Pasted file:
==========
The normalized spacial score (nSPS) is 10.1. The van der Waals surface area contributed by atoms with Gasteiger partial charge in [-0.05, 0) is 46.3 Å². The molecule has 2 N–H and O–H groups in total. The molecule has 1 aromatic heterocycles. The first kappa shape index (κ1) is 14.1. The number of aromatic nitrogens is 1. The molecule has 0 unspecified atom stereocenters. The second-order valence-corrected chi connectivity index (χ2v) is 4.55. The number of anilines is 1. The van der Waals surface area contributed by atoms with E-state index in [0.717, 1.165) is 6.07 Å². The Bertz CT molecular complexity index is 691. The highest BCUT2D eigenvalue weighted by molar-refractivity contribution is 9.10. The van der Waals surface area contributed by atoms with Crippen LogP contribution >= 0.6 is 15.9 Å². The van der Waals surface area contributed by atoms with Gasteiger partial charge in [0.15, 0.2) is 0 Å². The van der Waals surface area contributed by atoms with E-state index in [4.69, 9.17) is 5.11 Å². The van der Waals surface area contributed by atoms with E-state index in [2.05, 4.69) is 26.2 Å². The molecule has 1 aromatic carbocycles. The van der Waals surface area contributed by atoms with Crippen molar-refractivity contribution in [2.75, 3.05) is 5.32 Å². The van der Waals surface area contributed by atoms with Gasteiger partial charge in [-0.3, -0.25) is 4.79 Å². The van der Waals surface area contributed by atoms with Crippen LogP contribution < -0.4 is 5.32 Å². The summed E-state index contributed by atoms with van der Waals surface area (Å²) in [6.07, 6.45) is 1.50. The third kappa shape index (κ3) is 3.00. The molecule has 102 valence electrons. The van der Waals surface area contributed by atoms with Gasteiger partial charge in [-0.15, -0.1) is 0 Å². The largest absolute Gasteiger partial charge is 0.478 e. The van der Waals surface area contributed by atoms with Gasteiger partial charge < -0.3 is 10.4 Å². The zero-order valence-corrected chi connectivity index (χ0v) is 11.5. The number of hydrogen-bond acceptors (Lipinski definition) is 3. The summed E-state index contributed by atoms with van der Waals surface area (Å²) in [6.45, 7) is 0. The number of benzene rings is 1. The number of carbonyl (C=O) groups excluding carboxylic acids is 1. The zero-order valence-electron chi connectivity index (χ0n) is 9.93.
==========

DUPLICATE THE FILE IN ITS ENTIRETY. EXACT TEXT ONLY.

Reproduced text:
The normalized spacial score (nSPS) is 10.1. The van der Waals surface area contributed by atoms with Gasteiger partial charge in [-0.05, 0) is 46.3 Å². The molecule has 2 N–H and O–H groups in total. The molecule has 1 aromatic heterocycles. The first kappa shape index (κ1) is 14.1. The number of aromatic nitrogens is 1. The molecule has 0 unspecified atom stereocenters. The second-order valence-corrected chi connectivity index (χ2v) is 4.55. The number of anilines is 1. The van der Waals surface area contributed by atoms with E-state index in [0.717, 1.165) is 6.07 Å². The Bertz CT molecular complexity index is 691. The highest BCUT2D eigenvalue weighted by molar-refractivity contribution is 9.10. The van der Waals surface area contributed by atoms with Crippen LogP contribution >= 0.6 is 15.9 Å². The van der Waals surface area contributed by atoms with Gasteiger partial charge in [0.15, 0.2) is 0 Å². The van der Waals surface area contributed by atoms with E-state index in [4.69, 9.17) is 5.11 Å². The van der Waals surface area contributed by atoms with E-state index in [2.05, 4.69) is 26.2 Å². The molecule has 1 aromatic carbocycles. The van der Waals surface area contributed by atoms with Crippen molar-refractivity contribution in [2.75, 3.05) is 5.32 Å². The van der Waals surface area contributed by atoms with Gasteiger partial charge in [-0.3, -0.25) is 4.79 Å². The van der Waals surface area contributed by atoms with Crippen LogP contribution < -0.4 is 5.32 Å². The summed E-state index contributed by atoms with van der Waals surface area (Å²) in [6.07, 6.45) is 1.50. The third kappa shape index (κ3) is 3.00. The molecule has 102 valence electrons. The van der Waals surface area contributed by atoms with Gasteiger partial charge in [-0.15, -0.1) is 0 Å². The largest absolute Gasteiger partial charge is 0.478 e. The van der Waals surface area contributed by atoms with Gasteiger partial charge < -0.3 is 10.4 Å². The zero-order valence-corrected chi connectivity index (χ0v) is 11.5. The number of hydrogen-bond acceptors (Lipinski definition) is 3. The summed E-state index contributed by atoms with van der Waals surface area (Å²) in [6.45, 7) is 0. The number of benzene rings is 1. The number of carbonyl (C=O) groups excluding carboxylic acids is 1. The zero-order valence-electron chi connectivity index (χ0n) is 9.93.